Cultivating Student Choice in Reading with Book Clubs

“I love this” – an actual quote from a seventh-grade student as he met with his book club.  I told the student I would be quoting him; he smirked at me and said, “go ahead, this is going to be fun!”  My teacher heart was so full. Getting middle schoolers excited about reading is one of my favorite parts of teaching middle school language arts.  It also can be a challenge to get middle schoolers excited about reading. So how did I get my students excited about reading a novel the first week back after Spring Break?  I gave my students’ choices. I let each student be in charge of what they wanted to read.

We hear the buzz phrase “student choice” in education a lot today, and oftentimes we as educators can easily become daunted on just how we can work to enact student choice without feeling like our classroom is in chaos and that every kid is learning something meaningful.  With these daunting challenges ahead of me, I made it my mission to ensure that my book clubs worked for my students by giving them a selection of nine titles to choose from.

My co-teacher and I selected nine texts at various reading levels and lengths, all with connections in some way to World War II to provide a commonality tied to the students current social studies unit.  Students were presented with a “Bookflix” Keynote created to resemble the homepage of Netflix. The cover of each book was displayed for students to see and then click on to view a book trailer about that text.  A copy of each book was given to each student table group. We let the students flip through each book: read the back cover, read about the author, really enjoy the options in front of them. It was awesome to hear students chatting about which books they found interesting.  Students were taking ownership of the learning because they were given the choice to do so. At the end of class, I reminded students to talk to their friends in other class periods and at lunch about what books excited them and which titles they wanted to read.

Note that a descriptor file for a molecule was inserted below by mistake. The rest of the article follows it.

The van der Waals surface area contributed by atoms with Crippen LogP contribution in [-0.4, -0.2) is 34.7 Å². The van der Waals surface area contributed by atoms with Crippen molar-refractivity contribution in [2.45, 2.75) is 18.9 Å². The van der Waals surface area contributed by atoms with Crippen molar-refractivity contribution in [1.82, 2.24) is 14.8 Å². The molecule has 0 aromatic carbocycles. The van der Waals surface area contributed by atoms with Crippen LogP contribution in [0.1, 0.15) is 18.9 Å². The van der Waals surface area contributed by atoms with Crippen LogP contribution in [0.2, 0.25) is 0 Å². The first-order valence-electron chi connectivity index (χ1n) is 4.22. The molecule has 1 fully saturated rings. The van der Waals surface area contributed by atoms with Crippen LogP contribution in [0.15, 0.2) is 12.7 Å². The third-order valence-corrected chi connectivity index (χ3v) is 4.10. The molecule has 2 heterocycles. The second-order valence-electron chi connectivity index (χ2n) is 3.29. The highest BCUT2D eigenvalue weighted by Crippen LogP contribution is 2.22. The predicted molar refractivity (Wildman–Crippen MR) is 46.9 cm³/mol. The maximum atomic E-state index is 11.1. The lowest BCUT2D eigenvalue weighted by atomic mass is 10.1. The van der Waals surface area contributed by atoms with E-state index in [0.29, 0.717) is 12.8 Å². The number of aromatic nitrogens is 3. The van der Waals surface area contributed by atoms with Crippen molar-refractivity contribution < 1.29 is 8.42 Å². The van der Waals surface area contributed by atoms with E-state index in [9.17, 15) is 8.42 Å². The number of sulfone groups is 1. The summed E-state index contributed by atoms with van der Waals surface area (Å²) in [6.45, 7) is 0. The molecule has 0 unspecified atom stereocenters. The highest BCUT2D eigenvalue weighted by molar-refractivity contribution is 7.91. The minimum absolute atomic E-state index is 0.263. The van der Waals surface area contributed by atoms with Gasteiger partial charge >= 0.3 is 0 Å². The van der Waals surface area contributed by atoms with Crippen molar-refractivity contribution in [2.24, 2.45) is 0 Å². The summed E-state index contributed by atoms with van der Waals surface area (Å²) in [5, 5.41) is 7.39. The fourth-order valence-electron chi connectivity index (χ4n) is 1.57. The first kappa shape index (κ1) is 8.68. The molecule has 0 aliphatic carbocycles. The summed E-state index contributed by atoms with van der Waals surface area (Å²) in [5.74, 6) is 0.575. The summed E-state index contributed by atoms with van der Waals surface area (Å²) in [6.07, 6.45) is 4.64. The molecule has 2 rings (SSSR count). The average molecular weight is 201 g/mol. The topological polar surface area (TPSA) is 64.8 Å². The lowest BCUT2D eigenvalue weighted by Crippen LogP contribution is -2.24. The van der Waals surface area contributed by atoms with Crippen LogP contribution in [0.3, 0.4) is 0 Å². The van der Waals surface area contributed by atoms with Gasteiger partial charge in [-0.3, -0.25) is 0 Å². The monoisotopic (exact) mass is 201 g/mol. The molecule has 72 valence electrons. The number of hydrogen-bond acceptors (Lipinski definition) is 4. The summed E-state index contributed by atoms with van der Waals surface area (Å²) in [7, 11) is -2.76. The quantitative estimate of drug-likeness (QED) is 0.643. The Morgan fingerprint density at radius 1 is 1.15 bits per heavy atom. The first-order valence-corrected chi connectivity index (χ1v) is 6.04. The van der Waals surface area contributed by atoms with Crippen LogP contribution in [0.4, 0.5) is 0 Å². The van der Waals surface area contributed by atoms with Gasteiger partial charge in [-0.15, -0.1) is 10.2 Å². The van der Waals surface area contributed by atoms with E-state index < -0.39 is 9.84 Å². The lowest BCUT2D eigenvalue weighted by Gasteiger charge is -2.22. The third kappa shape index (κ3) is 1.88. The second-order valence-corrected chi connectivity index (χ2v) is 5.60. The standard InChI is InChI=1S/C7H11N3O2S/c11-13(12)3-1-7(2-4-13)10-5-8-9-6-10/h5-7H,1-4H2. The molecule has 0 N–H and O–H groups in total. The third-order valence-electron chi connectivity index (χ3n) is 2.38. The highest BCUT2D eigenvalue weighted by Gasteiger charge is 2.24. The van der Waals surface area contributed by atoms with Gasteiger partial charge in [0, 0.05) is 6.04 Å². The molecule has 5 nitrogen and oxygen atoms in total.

“Bookflix” allowed students to explore each text option by viewing a book trailer for that title on YouTube. Special shout out to Kara McFarlin, a Technology Coach in my school district, for helping make the vision behind bookflix become a reality!

I had a Google Form set up for students to record their first, second, and third options and why they felt that book would be a good fit for them. This allowed me to ensure that I had enough physical books.  Certainly, some titles were more popular than others. But, what impressed me the most, is that students were indeed stepping to the plate to challenge themselves when it came to this reading assignment. The four “highest” leveled books were the most popular.  Using the results from the Google Form, I was able to pair students with one of their three choices to create small reading groups, “book clubs”, in each class period.

I kept the Google Form simple for students. A drop down menu of each book title and then a brief written response by the student to share their rationale behind their choices for their selection.

The most important part of establishing our book clubs for me as the teacher was finding the best way to truly be able to give my students choice because nothing beats seeing my students engrossed in a book; so engrossed that they are reading at every possible free moment during class.  Our Book Clubs are just getting underway, I will keep you posted as we move forward!

Shout out to my school’s Media Specialist for gifting me this awesome reading t-shirt with our school mascot promoting reading!

4 thoughts on “Cultivating Student Choice in Reading with Book Clubs

    1. Thank you! I was so excited to be able to roll that presentation out for my students to hook their attention and spark interest. I will keep you updated as we progress through our book clubs!


  1. Absolutely love that you gave your students choices!! Not everyone enjoys the same style of books. And the way you set it up with the bookflix….well that was such a great idea! Love that you are making a difference.❤️


    1. Thank you! You are exactly right, not everyone enjoys the same book or style of a book, but that doesn’t mean that all students cannot be reading about similar topics from a variety of author’s with their own unique craft and style. Bookflix was a fun way to spark interest and provide students with a new method to entice them to pick up a book and stick with it. Thank you for your kind words!


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